You want to create valuable content that’s perfect for someone considering making a purchase. This can be behind an opt-in form or not. Whether you provide the content on a web page or in a follow-up email (or both), make sure you include your affiliate link in both places.
Types of beginner’s content that work really well include:
- Training videos
- Setup tutorials
You can also use these as content upgrades on blog posts.
If someone who’s considering buying or someone who’s recently signed up would find the content interesting (e.g. a beginner's guide), you can keep it simple with a “P.S. If you’ve not yet signed up for or bought [product] yet, you can do so through my link here.”
2. Enquiry forms, onboarding documents, sales pages, and next steps
Primary Purpose: It’s just a part of regular business processes/systems
Secondary Purpose: Sharing your affiliate link
Regular business processes are a hugely overlooked place to include your affiliate links. If people are thinking about working with you or purchasing from you, you have a great opportunity to position yourself as an expert and make recommendations — which just might tip the scales in your favor.
It’s also a great idea to include affiliate links inside a paid program or course — they've already paid you for your expertise, and giving recommendations for programs or products they need or should use elevates your standing as an expert.
Here are several places you might include them:
- If you're a service provider who helps clients with a specific tool, ask if they've already signed up in the interest or onboarding form, and include the affiliate link on the form. Even if they don't decide to work with you, they may still sign up through your link, especially if you offered any bonuses!
- If you've created an ebook, course, or group program and some of the tools clients will need have an affiliate program, make sure you use your affiliate links in the content. For example, if you're offering a list building course, you might include affiliate links to several recommended email service providers (and ideally advice on how to pick!).
- Where appropriate, include affiliate links in the FAQs on sales pages, especially if people will likely need (or you strongly recommend) a specific product to support what you teach.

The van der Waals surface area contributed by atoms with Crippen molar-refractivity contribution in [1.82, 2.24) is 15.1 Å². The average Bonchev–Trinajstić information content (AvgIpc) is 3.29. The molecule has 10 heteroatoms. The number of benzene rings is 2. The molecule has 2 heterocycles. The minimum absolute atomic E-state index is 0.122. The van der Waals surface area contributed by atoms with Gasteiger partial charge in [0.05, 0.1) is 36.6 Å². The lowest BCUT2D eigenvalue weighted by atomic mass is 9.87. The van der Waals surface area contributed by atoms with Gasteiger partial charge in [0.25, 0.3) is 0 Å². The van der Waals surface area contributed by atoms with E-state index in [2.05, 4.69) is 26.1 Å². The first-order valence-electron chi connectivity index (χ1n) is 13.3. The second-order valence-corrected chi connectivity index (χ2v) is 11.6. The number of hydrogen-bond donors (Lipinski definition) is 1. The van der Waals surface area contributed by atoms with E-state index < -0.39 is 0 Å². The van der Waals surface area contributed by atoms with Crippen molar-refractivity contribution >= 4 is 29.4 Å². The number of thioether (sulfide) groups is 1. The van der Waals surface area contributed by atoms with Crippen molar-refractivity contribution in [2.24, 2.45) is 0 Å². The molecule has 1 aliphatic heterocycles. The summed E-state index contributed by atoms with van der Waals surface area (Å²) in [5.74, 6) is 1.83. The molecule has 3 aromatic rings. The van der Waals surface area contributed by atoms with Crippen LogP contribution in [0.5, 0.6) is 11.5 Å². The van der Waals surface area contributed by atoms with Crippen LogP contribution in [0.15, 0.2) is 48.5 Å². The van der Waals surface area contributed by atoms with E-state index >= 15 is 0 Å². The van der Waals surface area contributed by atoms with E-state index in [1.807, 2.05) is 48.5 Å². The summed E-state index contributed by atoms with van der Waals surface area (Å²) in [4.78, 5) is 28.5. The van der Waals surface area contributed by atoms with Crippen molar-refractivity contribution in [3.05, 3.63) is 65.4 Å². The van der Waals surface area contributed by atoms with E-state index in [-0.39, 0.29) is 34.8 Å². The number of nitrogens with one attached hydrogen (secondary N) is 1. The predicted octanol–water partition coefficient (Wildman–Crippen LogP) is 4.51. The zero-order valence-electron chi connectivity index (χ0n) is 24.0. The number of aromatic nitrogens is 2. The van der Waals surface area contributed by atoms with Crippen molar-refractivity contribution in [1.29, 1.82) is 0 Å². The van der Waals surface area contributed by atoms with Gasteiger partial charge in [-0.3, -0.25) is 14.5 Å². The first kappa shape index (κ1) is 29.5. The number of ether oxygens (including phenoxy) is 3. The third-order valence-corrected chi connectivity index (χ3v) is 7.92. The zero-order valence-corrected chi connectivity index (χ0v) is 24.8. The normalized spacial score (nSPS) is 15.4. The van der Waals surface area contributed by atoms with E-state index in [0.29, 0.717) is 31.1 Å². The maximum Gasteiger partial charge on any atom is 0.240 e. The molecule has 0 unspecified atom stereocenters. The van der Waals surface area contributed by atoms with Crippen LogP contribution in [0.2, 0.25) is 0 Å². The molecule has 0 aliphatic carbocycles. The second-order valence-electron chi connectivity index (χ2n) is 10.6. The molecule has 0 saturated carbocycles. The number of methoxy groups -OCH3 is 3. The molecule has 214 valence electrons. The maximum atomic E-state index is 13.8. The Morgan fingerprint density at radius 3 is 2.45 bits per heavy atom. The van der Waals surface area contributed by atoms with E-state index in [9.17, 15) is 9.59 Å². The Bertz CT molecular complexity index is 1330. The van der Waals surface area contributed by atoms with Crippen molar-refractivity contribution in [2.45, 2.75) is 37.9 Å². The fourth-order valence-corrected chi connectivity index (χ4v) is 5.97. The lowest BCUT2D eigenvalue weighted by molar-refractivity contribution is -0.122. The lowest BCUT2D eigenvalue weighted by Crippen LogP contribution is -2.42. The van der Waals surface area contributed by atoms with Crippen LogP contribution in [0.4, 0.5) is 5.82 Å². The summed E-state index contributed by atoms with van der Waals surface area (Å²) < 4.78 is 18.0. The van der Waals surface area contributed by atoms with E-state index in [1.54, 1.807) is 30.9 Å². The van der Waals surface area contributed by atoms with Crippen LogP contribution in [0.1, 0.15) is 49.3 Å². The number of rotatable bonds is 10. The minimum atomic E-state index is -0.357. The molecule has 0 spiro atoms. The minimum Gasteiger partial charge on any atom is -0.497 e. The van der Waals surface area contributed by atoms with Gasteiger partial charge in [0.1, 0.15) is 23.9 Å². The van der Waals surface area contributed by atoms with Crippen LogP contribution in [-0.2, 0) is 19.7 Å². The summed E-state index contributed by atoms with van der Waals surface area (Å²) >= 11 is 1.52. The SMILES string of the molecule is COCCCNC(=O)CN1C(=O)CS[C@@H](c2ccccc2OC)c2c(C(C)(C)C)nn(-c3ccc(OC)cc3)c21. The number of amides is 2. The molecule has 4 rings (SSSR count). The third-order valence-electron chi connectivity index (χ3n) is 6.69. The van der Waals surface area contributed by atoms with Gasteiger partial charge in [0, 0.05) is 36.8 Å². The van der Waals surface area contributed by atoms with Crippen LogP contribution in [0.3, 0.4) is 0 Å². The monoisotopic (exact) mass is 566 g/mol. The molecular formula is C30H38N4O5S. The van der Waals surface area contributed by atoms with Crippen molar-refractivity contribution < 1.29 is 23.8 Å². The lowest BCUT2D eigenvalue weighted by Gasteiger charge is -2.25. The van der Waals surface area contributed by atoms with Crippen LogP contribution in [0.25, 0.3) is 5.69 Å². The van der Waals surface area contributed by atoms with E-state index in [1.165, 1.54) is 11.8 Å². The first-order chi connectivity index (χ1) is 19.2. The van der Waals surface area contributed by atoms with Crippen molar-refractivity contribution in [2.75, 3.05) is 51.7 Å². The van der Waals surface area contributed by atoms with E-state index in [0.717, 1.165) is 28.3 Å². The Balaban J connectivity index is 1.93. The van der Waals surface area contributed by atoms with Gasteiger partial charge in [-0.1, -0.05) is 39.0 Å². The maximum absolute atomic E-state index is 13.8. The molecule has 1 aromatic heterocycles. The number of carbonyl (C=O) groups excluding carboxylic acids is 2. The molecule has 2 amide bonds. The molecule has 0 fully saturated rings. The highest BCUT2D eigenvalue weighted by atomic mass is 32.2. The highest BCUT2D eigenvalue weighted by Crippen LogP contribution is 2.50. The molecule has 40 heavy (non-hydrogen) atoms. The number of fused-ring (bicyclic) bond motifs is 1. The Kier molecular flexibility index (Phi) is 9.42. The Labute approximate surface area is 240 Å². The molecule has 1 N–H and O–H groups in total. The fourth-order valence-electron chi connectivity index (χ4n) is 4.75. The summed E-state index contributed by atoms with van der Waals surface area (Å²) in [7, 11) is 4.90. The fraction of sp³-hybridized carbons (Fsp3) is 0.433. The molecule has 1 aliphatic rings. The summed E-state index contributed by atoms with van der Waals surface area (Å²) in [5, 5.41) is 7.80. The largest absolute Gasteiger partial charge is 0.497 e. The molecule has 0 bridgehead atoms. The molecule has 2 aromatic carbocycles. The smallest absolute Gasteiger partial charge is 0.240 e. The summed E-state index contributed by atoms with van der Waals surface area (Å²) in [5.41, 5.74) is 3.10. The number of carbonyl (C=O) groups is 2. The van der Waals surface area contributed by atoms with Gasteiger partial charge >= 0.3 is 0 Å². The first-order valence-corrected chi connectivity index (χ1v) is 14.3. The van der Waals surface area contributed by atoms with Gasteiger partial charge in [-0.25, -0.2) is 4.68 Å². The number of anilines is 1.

- Are there any products (books, courses, etc) that you recommend time and time again to clients? If so, make sure to use affiliate links on a resources page.
- What might clients want to do after your course, training, or program ends? Recommend next steps and use affiliate links where you can!
3. Do a Facebook Live/recorded video with the creator
Primary Purpose: Introducing your audience to someone/something new, and talking about things related to the product
Secondary Purpose: Sharing your affiliate link
Rather than doing a formal ‘Joint Venture' style webinar in which a business delivers training to your audience, create an informal Facebook Live, pre-recorded video, or webinar with the creator or founder of a product or program you're an affiliate for.
Keep it light-hearted, free-flowing, and provide extra value by incorporating a Q&A session relating to the product so your audience can interact directly with an expert.
Sometimes business-owners will explicitly offer to do Lives, podcasts, etc. to help people promote their affiliate links. But if they don’t, you can also always be proactive and ask. The worst they can say is no! But usually it's very much in their interests to help you promote their product(s).
Take a look at your existing content and processes. Where might you add affiliate links?
Remember, if the content or process already exists, the primary purpose is already in place. Now you can add a secondary purpose by adding some affiliate links, and it won’t be salesy!
In order to effectively implement affiliate marketing strategies without coming across salesy (or just weird!), it’s absolutely essential that you always consider your specific audience.
Audiences for many B2B industries likely already have an understanding of affiliate marketing so they’ll understand why you’re able to offer bonuses and such.
For many B2C industries though, affiliate marketing is a pretty foreign concept, and you’ll have to find ways to explain it that make sense in lay-terms.
The best way to do that is to always ‘de-jargon’ your language around affiliate marketing so that your audience will understand it. Jargon that people don’t understand is a huge turn-off and they may jump to the (wrong) conclusions about your relationship with the business you’re an affiliate for.
Here’s an example of how you might want to word an affiliate disclaimer so that you’re fully disclosing, but also explaining clearly to an audience that may not be familiar with the concept:
There may be affiliate links in this post which means that if you buy something as a result of clicking one of these links, I’ll probably get some thank you money. You won’t ever pay more for purchasing through my links and please be assured that I only recommend products I have personally used and love!
Start adding affiliate links to your content today
With the proper mindset, strategy and implementation, you too can add income streams, reach your business goals, and better serve your clients.
What can you do today to add some (disclosed) affiliate links into your existing content and processes, and what additional content might you create to promote your affiliate links in a way that’s subtle, and seamless, and that adds value to your audience?